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The Development of Bathsheba Everdene Throughout the Course of the Novel Far From The Madding Crowd By Thomas Hardy.

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Kumar Shah The Development of Bathsheba Everdene Throughout the Course of the Novel Far From The Madding Crowd By Thomas Hardy At the beginning of the novel Bathsheba is living with her aunt at the age of nineteen. She is very vain as she looks at a mirror on top of her wagon. " She blushed at herself, and seeing her reflection blush, blushed the more." This shows that Bathsheba Everdene is very vain. She is gazing into the mirror not to adjust the way she looks but admire herself. Her vanity makes her egocentric at this stage she is far more interested in herself than others. At the beginning she is also very insensitive towards other people's feelings: "She might have looked her thanks to Gabriel on a minute scale, but she did not speak to them." Farmer Oak has just set eyes on Bathsheba and has offered to pay the toll, and goes on to do so. Bathsheba does not thank Oak, who to her is a complete stranger at this point in the story. This shows that she in insensitive to other people's feelings. Oak's gesture of kindness has literally been thrown back by Bathshebas' insensitivity and rudeness. When Oak went to return her hat to her she was also insensitive by returning Oak's kindness in showing her bad mood just because Oak admitted to see her riding the horse. Bathsheba needs to develop in showing appreciation to others when they are kind to her. ...read more.


That will do, exclaimed Bathsheba. Loose my hand. I won't have them held! Turn the winch." Oak and Bathsheba are working well along side each other. They usually do have these private talks, which adds to their relationship. This shows that attention is given both ways (it's received and give). Oak holds her hands to show her how to sheer; Oak does this to show her how to sheer and to show his feelings. Bathsheba knows thins and blocks it out at once. She does not love Farmer Oak and knows her responsibility as the mistress of her farm. She also cannot handle emotion or awkwardness, showing that her immaturity is still here. She can stop Oak and that is enough, but is unable to do so with Farmer Boldwood. This shows that she can now handle somethings, showing that she is maturing, but is not consistent. Bathsheba has too much pride and this she needs to learn to swallow. She has so much as she has to manage the farm and has men chasing her. Here is proof of her pride: "Did the men think it odd? She said again. Odd was not the idea miss. What did they say? That Farmer Boldwood and your name were likely to be flung over pulpit together before the year was out. I thought so by the look of them! Why there's nothing in it. A more foolish remark was never made, and I want you to contradict it: that's what I came for. ...read more.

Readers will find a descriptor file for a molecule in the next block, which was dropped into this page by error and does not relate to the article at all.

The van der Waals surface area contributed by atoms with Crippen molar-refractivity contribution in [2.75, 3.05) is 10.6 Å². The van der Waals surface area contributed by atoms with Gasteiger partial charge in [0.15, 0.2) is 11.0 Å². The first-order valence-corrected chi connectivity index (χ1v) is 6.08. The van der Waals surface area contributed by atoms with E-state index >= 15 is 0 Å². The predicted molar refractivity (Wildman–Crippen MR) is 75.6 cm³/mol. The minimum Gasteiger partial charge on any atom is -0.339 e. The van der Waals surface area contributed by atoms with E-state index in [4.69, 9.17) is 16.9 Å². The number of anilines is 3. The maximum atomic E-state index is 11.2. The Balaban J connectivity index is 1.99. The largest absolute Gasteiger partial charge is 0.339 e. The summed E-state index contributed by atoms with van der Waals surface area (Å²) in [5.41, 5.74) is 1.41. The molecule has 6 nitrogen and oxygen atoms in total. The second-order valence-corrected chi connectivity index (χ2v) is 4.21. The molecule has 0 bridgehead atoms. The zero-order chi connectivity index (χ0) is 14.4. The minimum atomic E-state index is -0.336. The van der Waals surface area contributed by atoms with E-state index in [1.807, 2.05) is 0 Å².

She is thinking about Boldwoods state of mind. She is now learning to think of others and being less selfish, which shows her maturity. In the next scenes Bathsheba handles all the traumatic problems that are thrown at her in dignified manor, this shows her development from immaturity to maturity. Troy shows up. Bathsheba will not be able to marry Boldwood any more; Boldwood knows this and shoots Troy. Oak then asks Boldwood to plead insanity to allow Boldwood to be kept alive. This is so that Bathsheba does not lose her sanity. After the entire trauma she has had to cope with. Oak is there again as he has been there so many times throughout the novel guiding Bathsheba and making her life better. Bathsheba has got on with her life and is managing well until her life and is managing well until Oak decides to leave. Bathsheba then hurries to his house and then asks Oak to marry her. Oak accepts and stays in England. Bathsheba has grown into an adult throughout the course of the novel. She started out as an insensitive flirtatious girl. Her independence and willingness to remain headstrong allowed a success in her farm. She became sensitive after she had learnt from her suffering and thought more about her actions. She has become less arrogant and impulsive. Bathsheba has found out what true love is, in the end she has made a sensible and good choice in Oak for she can see that he cares for her emotionally and selflessly unlike Troy who wanted to dominate and Boldwood who wanted to possess. ...read more.

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